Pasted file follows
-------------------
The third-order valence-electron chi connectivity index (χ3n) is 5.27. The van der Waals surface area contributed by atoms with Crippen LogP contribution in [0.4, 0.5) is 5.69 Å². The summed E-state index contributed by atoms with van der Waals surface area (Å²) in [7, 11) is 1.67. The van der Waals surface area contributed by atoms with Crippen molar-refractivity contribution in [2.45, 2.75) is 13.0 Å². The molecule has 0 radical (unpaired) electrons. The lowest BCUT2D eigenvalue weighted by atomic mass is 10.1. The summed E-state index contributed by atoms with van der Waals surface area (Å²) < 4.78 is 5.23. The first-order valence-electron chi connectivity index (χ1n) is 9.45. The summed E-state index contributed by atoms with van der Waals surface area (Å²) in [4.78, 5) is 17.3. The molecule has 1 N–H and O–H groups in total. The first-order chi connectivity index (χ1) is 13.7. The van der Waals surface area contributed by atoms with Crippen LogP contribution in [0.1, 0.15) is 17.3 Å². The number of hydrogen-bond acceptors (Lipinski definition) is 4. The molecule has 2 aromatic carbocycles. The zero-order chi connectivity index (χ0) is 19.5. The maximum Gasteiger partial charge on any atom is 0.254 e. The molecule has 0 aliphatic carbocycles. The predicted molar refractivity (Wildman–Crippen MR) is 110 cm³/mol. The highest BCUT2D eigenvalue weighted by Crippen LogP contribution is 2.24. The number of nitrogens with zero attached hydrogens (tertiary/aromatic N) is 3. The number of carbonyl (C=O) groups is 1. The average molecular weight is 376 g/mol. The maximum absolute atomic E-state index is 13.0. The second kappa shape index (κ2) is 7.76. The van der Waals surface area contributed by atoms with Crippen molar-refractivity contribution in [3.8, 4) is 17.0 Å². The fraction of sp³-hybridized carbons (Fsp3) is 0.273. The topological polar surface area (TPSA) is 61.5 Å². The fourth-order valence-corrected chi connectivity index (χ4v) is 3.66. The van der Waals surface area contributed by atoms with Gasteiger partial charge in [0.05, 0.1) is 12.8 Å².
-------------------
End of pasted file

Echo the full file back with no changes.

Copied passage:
The third-order valence-electron chi connectivity index (χ3n) is 5.27. The van der Waals surface area contributed by atoms with Crippen LogP contribution in [0.4, 0.5) is 5.69 Å². The summed E-state index contributed by atoms with van der Waals surface area (Å²) in [7, 11) is 1.67. The van der Waals surface area contributed by atoms with Crippen molar-refractivity contribution in [2.45, 2.75) is 13.0 Å². The molecule has 0 radical (unpaired) electrons. The lowest BCUT2D eigenvalue weighted by atomic mass is 10.1. The summed E-state index contributed by atoms with van der Waals surface area (Å²) < 4.78 is 5.23. The first-order valence-electron chi connectivity index (χ1n) is 9.45. The summed E-state index contributed by atoms with van der Waals surface area (Å²) in [4.78, 5) is 17.3. The molecule has 1 N–H and O–H groups in total. The first-order chi connectivity index (χ1) is 13.7. The van der Waals surface area contributed by atoms with Crippen LogP contribution in [0.1, 0.15) is 17.3 Å². The number of hydrogen-bond acceptors (Lipinski definition) is 4. The molecule has 2 aromatic carbocycles. The zero-order chi connectivity index (χ0) is 19.5. The maximum Gasteiger partial charge on any atom is 0.254 e. The molecule has 0 aliphatic carbocycles. The predicted molar refractivity (Wildman–Crippen MR) is 110 cm³/mol. The highest BCUT2D eigenvalue weighted by Crippen LogP contribution is 2.24. The number of nitrogens with zero attached hydrogens (tertiary/aromatic N) is 3. The number of carbonyl (C=O) groups is 1. The average molecular weight is 376 g/mol. The maximum absolute atomic E-state index is 13.0. The second kappa shape index (κ2) is 7.76. The van der Waals surface area contributed by atoms with Crippen molar-refractivity contribution in [3.8, 4) is 17.0 Å². The fraction of sp³-hybridized carbons (Fsp3) is 0.273. The topological polar surface area (TPSA) is 61.5 Å². The fourth-order valence-corrected chi connectivity index (χ4v) is 3.66. The van der Waals surface area contributed by atoms with Gasteiger partial charge in [0.05, 0.1) is 12.8 Å².